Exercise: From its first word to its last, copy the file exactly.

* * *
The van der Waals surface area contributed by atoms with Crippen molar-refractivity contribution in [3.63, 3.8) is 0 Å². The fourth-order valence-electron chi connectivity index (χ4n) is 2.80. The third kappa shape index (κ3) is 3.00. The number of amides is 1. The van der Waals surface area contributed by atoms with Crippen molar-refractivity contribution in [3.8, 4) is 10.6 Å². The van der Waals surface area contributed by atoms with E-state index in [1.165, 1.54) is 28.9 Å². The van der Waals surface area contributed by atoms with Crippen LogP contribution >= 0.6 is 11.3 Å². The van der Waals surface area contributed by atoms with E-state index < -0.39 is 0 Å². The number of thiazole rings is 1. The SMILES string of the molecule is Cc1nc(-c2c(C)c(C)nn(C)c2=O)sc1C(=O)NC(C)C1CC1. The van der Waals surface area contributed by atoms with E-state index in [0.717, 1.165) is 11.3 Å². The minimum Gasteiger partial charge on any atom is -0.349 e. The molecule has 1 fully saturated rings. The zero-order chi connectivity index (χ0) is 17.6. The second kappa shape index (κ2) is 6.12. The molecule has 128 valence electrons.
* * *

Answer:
The van der Waals surface area contributed by atoms with Crippen molar-refractivity contribution in [3.63, 3.8) is 0 Å². The fourth-order valence-electron chi connectivity index (χ4n) is 2.80. The third kappa shape index (κ3) is 3.00. The number of amides is 1. The van der Waals surface area contributed by atoms with Crippen molar-refractivity contribution in [3.8, 4) is 10.6 Å². The van der Waals surface area contributed by atoms with E-state index in [1.165, 1.54) is 28.9 Å². The van der Waals surface area contributed by atoms with Crippen LogP contribution >= 0.6 is 11.3 Å². The van der Waals surface area contributed by atoms with E-state index < -0.39 is 0 Å². The number of thiazole rings is 1. The SMILES string of the molecule is Cc1nc(-c2c(C)c(C)nn(C)c2=O)sc1C(=O)NC(C)C1CC1. The van der Waals surface area contributed by atoms with E-state index in [0.717, 1.165) is 11.3 Å². The minimum Gasteiger partial charge on any atom is -0.349 e. The molecule has 1 fully saturated rings. The zero-order chi connectivity index (χ0) is 17.6. The second kappa shape index (κ2) is 6.12. The molecule has 128 valence electrons.